Natalie Walter’s excellent as Sibyl, playing an immature, limited but not unsympathetic young woman who’s been taken up as a compensatory morsel by Elyot for all the wrong reasons. Walter presents a superbly glazed front that threatens to unhinge in contact with real passion she knows only a little about. She’s still disappointed with Elyot’s pecks as excuses for kisses. Walter suggests warmth, someone shocked out of her conventions who at the end lays about her past self with a pillow.
Coward’s slightly more generous to the part of Victor (created by the 23-year-old Laurence Oliver). Though ox-like to begin with, he’s given the scene with Amanda to show his mettle and generosity, and a comic fight-scene with Elyot as he attempts to go through the motions of outrage. Dugald Bruce-Lockhart makes the most of this: he’s ox-like and boorish, even roaring earlier on, with even more outmoded notions of sexual equality than Elyot. He’s also funny facing off Elyot. But Bruce-Lockhart conveys the beating heart of Victor’s decency.
Aicha Kossoko’s virtuoso Louise brings us a maid in coruscating French who’s seen it all, doesn’t respect any of it, wearily efficient, just that bit scene-grabbing for her small role. She deserves her separate applause.
Directed consummately for the most part by Christopher Luscombe who’s sovereign in this territory, the production boasts design and costumes by Simon Higlett. Amanda’s white trouser-suit doesn’t really convey the panache of the trailer costume, surprisingly, and it seems inhibiting. Everything else is neatly in period – Sybil’s and Victor’s costumes are notably bright, Elyot’s restrained.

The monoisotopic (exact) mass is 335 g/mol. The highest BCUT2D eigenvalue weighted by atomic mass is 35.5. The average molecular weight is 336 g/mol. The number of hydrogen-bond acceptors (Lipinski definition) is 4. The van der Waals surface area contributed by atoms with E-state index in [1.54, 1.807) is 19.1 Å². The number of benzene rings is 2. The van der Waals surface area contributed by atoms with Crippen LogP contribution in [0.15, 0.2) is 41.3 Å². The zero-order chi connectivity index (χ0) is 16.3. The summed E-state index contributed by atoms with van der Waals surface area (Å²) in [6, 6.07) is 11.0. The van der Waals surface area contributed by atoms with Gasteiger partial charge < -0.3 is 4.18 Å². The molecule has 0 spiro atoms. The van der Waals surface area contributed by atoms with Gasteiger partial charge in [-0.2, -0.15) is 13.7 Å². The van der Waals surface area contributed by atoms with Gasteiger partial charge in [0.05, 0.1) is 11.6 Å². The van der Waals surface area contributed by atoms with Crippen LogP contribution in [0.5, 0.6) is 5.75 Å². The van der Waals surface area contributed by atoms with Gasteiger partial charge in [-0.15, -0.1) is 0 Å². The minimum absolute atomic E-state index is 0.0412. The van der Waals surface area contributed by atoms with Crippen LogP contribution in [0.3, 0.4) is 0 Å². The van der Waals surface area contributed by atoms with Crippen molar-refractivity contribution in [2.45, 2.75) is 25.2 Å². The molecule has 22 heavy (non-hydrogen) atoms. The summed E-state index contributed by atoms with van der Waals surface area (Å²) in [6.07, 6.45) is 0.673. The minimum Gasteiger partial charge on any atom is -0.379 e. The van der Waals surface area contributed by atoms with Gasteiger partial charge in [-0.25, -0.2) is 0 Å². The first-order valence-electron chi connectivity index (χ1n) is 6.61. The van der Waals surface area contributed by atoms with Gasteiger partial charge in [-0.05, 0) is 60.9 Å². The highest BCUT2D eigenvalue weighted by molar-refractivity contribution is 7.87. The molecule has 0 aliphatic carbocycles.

The set’s sumptuous: pinkish white Sorrento facades boast three storeys all winsomely lit, with the second and third act of Amanda’s Parisian flat done up in red deco that fairly throbs with Egyptian quotes and fine gilt-threaded gestures including two great Ionian columns and three gossamer chandeliers; with the usual white Bauhaus sofa, light chairs and black grand piano upstage we hear (recorded and mimed to). Though it’s the gramophone stage left that’s ready to provide a smash hit.
Mark Jonathan’s lighting is a discreetly realist affair: both in the Sorrento evening, with six rooms lit; and blue dawn penetrating those huge windows upstage in the Parisian set. Ideal in fact.
Cheap music? No we have luxury: composer Nigel Hess stylishly arranges the Coward classics and a few other melodies: you can hear every strand of the recorded echt-Palm Court ensemble. There’s classic, contained sound from Jeremy Dunn, with that brief spat overseen by fight director Malcom Ranson.
Private Lives can never disappoint: it plays itself and as far as it’s a work of verbal tennis this production won’t pall either, except a little in the second act. It’s what under those lacerating tongues that drives Amanda and Elyot though; it’s why we care and why this play’s a perennial.